The helicopters fall from the Maple tree in a flurry. Their tails taps against one another and any obstacle in their way takes on the sound of a wooden windchime. They fall so swiftly upon the roof that my son and I swear that it is raining. I guess, in a sense, it is, only the rain has been replaced by these seedpods in flight, as they free fall at the wind’s whim. It seems their only will is the hope of taking root somewhere – anywhere. Nature is their determining fate.
Sometimes I wonder – if we never cut the grass, would we be living in a forest? I guess that I really know the answer. Yes, we would be living in a forest of Maple trees. They take root in the rain gutters or in the driveway. Nothing seems to stop them. It is as if they don’t care what the environment is, whether there is room for growth there or not, they just want to sprout. One even took root in the bush outside our front window, and as if it were showing off, it rose a foot taller than the bush in its race for the sun.
As amazing as they are, these multitudes of seedlings are as annoying. They’ve covered my patio and filled the gutters. As if I didn’t have enough work to do.
To add to that list of chores, today while I was at work, I think a flock of birds decided to decorate my car. I could have called it defiling my car, but I’m trying not to play the victim. It’s like when little children draw on the wall. They are just being creative, and happen to choose the wrong surface to decorate. That’s what the birds did. I mean, when ya gotta go, ya gotta go, and my car was just in the wrong place.
On my way home for lunch, a young girl stood on the corner waiting for the traffic to dissipate so she could cross. I waved her on, and as she skittered through the pedestrian crossing, I imagined her saying, “Some lady in an old car covered with bird shit let me cross in front of her or I would have never gotten across.” It kind of made me realize that although I don’t seem to be turning out any fabulous literary works these days, the writer is still alive inside me.
Things happen every day that send me into an unwritten book or poem, but the lack of time to jot down a sentence or complete a thought discourages me. Sometimes I do grab a pen or my laptop and make a quick draft of what was so eloquently going through my mind. But then, time gets away from me, duties and chores and the paying job take up my time till I forget that I even created that paragraph or page. So it sits, incomplete, all alone, its end never found – its culmination in perpetual anticipation.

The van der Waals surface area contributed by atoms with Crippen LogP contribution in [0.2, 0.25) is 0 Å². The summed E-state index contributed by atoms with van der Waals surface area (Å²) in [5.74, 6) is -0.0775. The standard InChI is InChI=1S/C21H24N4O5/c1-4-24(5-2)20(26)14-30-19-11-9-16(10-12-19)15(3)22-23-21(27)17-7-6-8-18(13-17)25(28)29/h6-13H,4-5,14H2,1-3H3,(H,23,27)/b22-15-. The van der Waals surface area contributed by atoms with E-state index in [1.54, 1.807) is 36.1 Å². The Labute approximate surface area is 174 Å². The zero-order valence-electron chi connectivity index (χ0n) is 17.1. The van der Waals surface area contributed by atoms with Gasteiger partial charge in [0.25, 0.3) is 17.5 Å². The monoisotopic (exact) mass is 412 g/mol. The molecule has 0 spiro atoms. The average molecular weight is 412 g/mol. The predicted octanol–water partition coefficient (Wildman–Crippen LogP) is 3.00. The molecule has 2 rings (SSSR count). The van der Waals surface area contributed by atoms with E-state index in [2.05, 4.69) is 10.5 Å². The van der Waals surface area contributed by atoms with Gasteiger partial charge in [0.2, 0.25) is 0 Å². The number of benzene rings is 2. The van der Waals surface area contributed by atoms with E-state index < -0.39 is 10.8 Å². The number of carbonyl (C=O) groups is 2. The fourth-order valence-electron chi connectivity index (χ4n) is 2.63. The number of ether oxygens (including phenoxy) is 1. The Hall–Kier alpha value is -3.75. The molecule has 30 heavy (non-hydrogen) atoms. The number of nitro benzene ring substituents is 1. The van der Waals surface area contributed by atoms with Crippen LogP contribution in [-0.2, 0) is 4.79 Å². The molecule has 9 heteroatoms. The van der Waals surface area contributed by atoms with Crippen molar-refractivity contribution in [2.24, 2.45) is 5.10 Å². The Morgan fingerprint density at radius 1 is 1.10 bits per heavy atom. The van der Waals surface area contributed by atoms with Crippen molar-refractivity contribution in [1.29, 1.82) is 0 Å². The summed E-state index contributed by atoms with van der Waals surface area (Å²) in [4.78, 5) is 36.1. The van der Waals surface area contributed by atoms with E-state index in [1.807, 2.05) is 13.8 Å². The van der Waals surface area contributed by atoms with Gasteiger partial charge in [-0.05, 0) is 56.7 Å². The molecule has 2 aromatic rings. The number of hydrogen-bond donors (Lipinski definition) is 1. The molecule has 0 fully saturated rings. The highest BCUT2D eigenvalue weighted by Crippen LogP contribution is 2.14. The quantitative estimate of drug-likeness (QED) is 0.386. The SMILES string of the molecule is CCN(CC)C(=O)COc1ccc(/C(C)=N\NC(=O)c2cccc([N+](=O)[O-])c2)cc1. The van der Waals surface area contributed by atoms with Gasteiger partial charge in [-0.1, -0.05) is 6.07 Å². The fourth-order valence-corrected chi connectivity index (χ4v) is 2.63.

Sometimes I feel that my life is that way. All the necessary daily drudgery is spattered here and there with moments of joy or meaning – those scattered solitary pages of prose and poetry. But they never seem to come together. Just every once in a while. Like tonight, when the dust rag dangled from my hand while my husband rocked in the recliner, and I decided that the dust could stay, and I remembered that I am never going to feel alive by the achievement of a clean house or a paycheck.
It’s amazing how I forget that fact. I start to feel like the person who is under the water struggling to stay alive, and those bits and pieces of creativity are the times when I make it to the surface just long enough to take one big gulp of luscious oxygen into my lungs to sustain me a while longer, as I go sinking down beneath the surface once again.
After work I went walking in the park. I turned on my Ipod and the song, “Anyway,” by Martina McBride came on. If you aren’t familiar with it, the song is about doing what moves you even if it doesn’t last forever or like my dad would phrase it, even if it doesn’t “amount to a hill of beans.” And I realized that my writings may not amount to a hill of beans; I may never be published or write a novel, but I really like writing. I need to do it “anyway.”
And maybe that’s what those seedlings are about. Their purpose is to sprout, and they’re going to do it anywhere they can – even if they never amount to a hill of beans – or a tall Maple tree.

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